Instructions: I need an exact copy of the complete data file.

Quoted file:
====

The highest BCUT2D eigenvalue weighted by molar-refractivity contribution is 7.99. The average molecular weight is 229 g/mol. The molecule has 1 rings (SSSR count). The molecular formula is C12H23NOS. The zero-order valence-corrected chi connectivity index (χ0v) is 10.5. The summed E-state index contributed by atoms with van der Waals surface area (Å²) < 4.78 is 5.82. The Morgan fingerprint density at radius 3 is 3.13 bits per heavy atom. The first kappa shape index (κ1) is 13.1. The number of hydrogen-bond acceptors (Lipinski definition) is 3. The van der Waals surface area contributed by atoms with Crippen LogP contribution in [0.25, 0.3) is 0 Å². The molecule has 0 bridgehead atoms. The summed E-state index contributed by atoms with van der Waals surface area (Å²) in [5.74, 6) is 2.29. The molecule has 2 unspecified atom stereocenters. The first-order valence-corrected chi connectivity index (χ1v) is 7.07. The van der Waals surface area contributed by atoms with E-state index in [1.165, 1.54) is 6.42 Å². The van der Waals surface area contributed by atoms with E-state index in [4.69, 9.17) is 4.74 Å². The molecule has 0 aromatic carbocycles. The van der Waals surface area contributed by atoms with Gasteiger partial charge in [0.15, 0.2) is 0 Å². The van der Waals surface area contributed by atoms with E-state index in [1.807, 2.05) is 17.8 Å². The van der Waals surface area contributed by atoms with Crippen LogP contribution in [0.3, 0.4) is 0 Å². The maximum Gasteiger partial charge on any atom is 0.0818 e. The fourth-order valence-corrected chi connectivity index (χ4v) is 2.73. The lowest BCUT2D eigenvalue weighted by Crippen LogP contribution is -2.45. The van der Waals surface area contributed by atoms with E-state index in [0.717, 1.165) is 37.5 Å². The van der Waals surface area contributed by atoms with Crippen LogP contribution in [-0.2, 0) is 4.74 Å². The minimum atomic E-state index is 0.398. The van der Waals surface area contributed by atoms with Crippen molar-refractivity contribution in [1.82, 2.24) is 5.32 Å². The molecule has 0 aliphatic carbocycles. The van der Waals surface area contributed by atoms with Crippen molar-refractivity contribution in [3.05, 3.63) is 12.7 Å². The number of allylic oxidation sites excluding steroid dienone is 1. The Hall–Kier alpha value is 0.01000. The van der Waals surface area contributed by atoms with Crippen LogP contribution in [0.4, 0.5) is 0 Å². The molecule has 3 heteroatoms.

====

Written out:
The highest BCUT2D eigenvalue weighted by molar-refractivity contribution is 7.99. The average molecular weight is 229 g/mol. The molecule has 1 rings (SSSR count). The molecular formula is C12H23NOS. The zero-order valence-corrected chi connectivity index (χ0v) is 10.5. The summed E-state index contributed by atoms with van der Waals surface area (Å²) < 4.78 is 5.82. The Morgan fingerprint density at radius 3 is 3.13 bits per heavy atom. The first kappa shape index (κ1) is 13.1. The number of hydrogen-bond acceptors (Lipinski definition) is 3. The van der Waals surface area contributed by atoms with Crippen LogP contribution in [0.25, 0.3) is 0 Å². The molecule has 0 bridgehead atoms. The summed E-state index contributed by atoms with van der Waals surface area (Å²) in [5.74, 6) is 2.29. The molecule has 2 unspecified atom stereocenters. The first-order valence-corrected chi connectivity index (χ1v) is 7.07. The van der Waals surface area contributed by atoms with E-state index in [1.165, 1.54) is 6.42 Å². The van der Waals surface area contributed by atoms with E-state index in [4.69, 9.17) is 4.74 Å². The molecule has 0 aromatic carbocycles. The van der Waals surface area contributed by atoms with Gasteiger partial charge in [0.15, 0.2) is 0 Å². The van der Waals surface area contributed by atoms with E-state index in [1.807, 2.05) is 17.8 Å². The van der Waals surface area contributed by atoms with Crippen LogP contribution in [0.3, 0.4) is 0 Å². The maximum Gasteiger partial charge on any atom is 0.0818 e. The fourth-order valence-corrected chi connectivity index (χ4v) is 2.73. The lowest BCUT2D eigenvalue weighted by Crippen LogP contribution is -2.45. The van der Waals surface area contributed by atoms with E-state index in [0.717, 1.165) is 37.5 Å². The van der Waals surface area contributed by atoms with Crippen LogP contribution in [-0.2, 0) is 4.74 Å². The minimum atomic E-state index is 0.398. The van der Waals surface area contributed by atoms with Crippen molar-refractivity contribution in [1.82, 2.24) is 5.32 Å². The molecule has 0 aliphatic carbocycles. The van der Waals surface area contributed by atoms with Crippen molar-refractivity contribution in [3.05, 3.63) is 12.7 Å². The number of allylic oxidation sites excluding steroid dienone is 1. The Hall–Kier alpha value is 0.01000. The van der Waals surface area contributed by atoms with Crippen LogP contribution in [0.4, 0.5) is 0 Å². The molecule has 3 heteroatoms.